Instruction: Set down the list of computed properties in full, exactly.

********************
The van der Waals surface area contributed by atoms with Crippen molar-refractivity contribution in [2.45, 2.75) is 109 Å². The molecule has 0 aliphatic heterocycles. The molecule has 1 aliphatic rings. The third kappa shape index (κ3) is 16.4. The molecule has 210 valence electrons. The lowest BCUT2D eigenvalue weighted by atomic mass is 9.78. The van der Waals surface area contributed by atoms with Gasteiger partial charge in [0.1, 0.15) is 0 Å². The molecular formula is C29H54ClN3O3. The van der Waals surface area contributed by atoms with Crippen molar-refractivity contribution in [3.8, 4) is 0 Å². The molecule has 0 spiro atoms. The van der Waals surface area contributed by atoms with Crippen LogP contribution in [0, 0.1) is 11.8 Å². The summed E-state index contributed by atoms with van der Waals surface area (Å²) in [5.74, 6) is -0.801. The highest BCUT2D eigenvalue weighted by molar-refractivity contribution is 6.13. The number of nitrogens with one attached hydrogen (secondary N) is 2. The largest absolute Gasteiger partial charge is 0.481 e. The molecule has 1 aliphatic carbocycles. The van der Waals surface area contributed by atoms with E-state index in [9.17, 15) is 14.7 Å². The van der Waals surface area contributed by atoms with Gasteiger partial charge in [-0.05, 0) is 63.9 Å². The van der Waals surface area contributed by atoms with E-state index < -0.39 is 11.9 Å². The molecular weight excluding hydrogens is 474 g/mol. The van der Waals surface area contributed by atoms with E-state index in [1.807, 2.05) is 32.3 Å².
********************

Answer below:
The van der Waals surface area contributed by atoms with Crippen molar-refractivity contribution in [2.45, 2.75) is 109 Å². The molecule has 0 aliphatic heterocycles. The molecule has 1 aliphatic rings. The third kappa shape index (κ3) is 16.4. The molecule has 210 valence electrons. The lowest BCUT2D eigenvalue weighted by atomic mass is 9.78. The van der Waals surface area contributed by atoms with Gasteiger partial charge in [0.1, 0.15) is 0 Å². The molecular formula is C29H54ClN3O3. The van der Waals surface area contributed by atoms with Crippen molar-refractivity contribution in [3.8, 4) is 0 Å². The molecule has 0 spiro atoms. The van der Waals surface area contributed by atoms with Crippen LogP contribution in [0, 0.1) is 11.8 Å². The summed E-state index contributed by atoms with van der Waals surface area (Å²) in [5.74, 6) is -0.801. The highest BCUT2D eigenvalue weighted by molar-refractivity contribution is 6.13. The number of nitrogens with one attached hydrogen (secondary N) is 2. The largest absolute Gasteiger partial charge is 0.481 e. The molecule has 1 aliphatic carbocycles. The van der Waals surface area contributed by atoms with E-state index in [9.17, 15) is 14.7 Å². The van der Waals surface area contributed by atoms with Gasteiger partial charge in [-0.05, 0) is 63.9 Å². The van der Waals surface area contributed by atoms with E-state index < -0.39 is 11.9 Å². The molecular weight excluding hydrogens is 474 g/mol. The van der Waals surface area contributed by atoms with E-state index in [1.807, 2.05) is 32.3 Å².